International Center for Ethics in the Sciences and Humanities (IZEW)

Beyond Productivity: Reimagining Futures of Agriculture and Bioeconomy

Online-Workhop 08.11.21

Politically dominant strategies in the fields of agricultural development and bioeconomy, even those which take Sustainable Development Goals seriously, stick to what might be called a ‘Productivity Paradigm’: increasing productivity is considered to be necessary to alleviate the rising biomass demand and the resulting competition on land use.
Still, there are visions of agriculture and bioeconomy which implicitly question a main pillar of the politically dominant positions on Sustainable Future: productivity increase. These visions are being proposed by politically subdominant stakeholder groups both in the Global North and the Global South. However, the fact that these alternative visions of agriculture imply reduction in productivity growth is often considered as an objection against these visions. For the critics, it seems to be inconceivable how the global demand for biomass could be justly satisfied, if the agricultural productivity will not increase.

More details are in the Background Paper.

Workshop Report

see here

Background Paper

see here

Workshop Goals

With this workshop, we aim to impugn the controversy around productivity by reflecting the normative presuppositions of the Productivity Paradigm. Additionally, we shall discuss how decolonized visions of an agriculture without productivity growth could capture both discursive and material space.
A further goal of the workshop is to bring together scholars and activists from different countries of the Global South and the Global North interested in visions of agricultural development and bioeconomy which are independent of productivity increase. Guided by short inputs from invited speakers, the workshop shall enable an exchange of ideas, research suggestions, politicization strategies as well as networking and getting to know other experts in the field.



10.00-10.15 Introduction and Welcome

Part 1: Visions of Agriculture and the Role of Productivity there

  • Introduction of the speakers
  • Small-group discussions in breakout rooms (two consecutive rounds enabling each participant to attend two rooms). Guiding questions:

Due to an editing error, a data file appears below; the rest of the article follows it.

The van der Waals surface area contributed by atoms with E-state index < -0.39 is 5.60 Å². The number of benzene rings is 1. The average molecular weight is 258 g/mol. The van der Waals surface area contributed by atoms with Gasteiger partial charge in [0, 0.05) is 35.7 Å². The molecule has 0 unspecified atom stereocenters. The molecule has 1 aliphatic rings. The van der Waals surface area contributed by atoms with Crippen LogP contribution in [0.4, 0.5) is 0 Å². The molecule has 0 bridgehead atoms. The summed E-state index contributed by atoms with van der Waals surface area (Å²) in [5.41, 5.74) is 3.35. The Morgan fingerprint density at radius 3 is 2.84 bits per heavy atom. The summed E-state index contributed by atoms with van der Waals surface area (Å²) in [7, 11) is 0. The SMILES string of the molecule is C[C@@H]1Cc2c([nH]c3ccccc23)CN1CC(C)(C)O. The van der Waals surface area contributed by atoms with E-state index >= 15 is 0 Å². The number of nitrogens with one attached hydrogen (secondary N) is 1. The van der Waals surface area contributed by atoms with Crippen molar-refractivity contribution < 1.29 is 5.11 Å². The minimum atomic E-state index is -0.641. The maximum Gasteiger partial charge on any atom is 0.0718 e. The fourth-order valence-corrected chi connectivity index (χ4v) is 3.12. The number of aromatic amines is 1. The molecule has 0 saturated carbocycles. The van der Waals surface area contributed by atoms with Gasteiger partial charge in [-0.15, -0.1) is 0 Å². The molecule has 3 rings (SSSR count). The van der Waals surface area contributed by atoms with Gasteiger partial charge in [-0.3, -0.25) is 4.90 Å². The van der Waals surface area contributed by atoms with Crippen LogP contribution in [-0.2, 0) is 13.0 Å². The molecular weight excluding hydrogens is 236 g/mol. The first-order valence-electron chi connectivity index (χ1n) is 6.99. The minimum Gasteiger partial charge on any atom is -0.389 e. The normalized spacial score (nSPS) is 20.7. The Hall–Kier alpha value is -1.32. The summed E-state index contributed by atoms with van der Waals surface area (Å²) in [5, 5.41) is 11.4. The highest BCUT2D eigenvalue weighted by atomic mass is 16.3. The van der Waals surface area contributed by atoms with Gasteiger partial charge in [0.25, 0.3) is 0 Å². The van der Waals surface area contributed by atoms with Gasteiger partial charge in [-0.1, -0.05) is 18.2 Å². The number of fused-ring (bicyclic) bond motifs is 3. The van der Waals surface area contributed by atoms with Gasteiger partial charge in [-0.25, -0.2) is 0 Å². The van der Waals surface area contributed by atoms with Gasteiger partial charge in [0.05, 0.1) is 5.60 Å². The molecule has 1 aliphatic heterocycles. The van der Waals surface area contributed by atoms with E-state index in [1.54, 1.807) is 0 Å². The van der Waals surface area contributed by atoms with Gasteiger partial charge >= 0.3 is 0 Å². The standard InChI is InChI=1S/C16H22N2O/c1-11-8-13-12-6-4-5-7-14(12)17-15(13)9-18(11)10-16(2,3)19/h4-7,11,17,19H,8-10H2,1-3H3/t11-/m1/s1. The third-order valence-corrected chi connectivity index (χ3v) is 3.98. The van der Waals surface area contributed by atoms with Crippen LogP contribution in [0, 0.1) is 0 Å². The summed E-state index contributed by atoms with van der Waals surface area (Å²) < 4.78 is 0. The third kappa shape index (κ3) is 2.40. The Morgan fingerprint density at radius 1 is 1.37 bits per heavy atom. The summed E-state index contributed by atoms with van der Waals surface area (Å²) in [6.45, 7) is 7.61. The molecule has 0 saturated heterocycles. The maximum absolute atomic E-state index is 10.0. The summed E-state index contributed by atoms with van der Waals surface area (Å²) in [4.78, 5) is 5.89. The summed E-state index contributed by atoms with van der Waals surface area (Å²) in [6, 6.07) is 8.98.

• What are the similarities and differences between the presented visions?
    • Which role should labour/land productivity play according to these visions? For whom and why?
    • Does there exist a vision of agriculture shared by those who are not in a position of political/economic power both in the Global North and the Global South? Which role does productivity play in such a vision?

Room 1:

Henryk Alff and Michael Spies

Eberswalde University

for Sustainable Development, Germany
Theodora Pius MVIWATA, Tanzania

Room 2:

Christina Mfanga

Socialist Forum
Gaël Plumecocq
French National Institute for Agriculture, Food, and Environment Toulouse, France


Room 3:

Paula Gioia
AbL Germany
Leiyo Singo University of Bayreuth, Germany


Room 4:

Richard Mbunda University of Dar es Salaam, Tanzania
Divya Sharma University of Sussex Business School, UK

  • Plenary round: Main outcomes of the small group discussions

12.00-13.00 Break

Part 2: Towards Decolonization of Productivity?

  • Plenary presentations
    • Julien-François Gerber (Erasmus University Rotterdam, The Netherlands)
    • Emmanuel Sulle (University of Western Cape, South Africa)
    • Commentary: Wendy Wilson-Fall (Lafayette College, Easton, USA)
  • Discussion in 3 breakout rooms. Guiding questions:
    • What would make an agriculture without productivity growth attractive to small producers? 
    • Do indigenous communities and the Degrowth movement have an own conception of productivity or an own attitude to it? How does it look like?
    • How could decolonized conceptions of productivity capture more space in public debates and policy circles?
  • Plenary round: agreements/disagreements from the small-group discussions
  • Wrap-up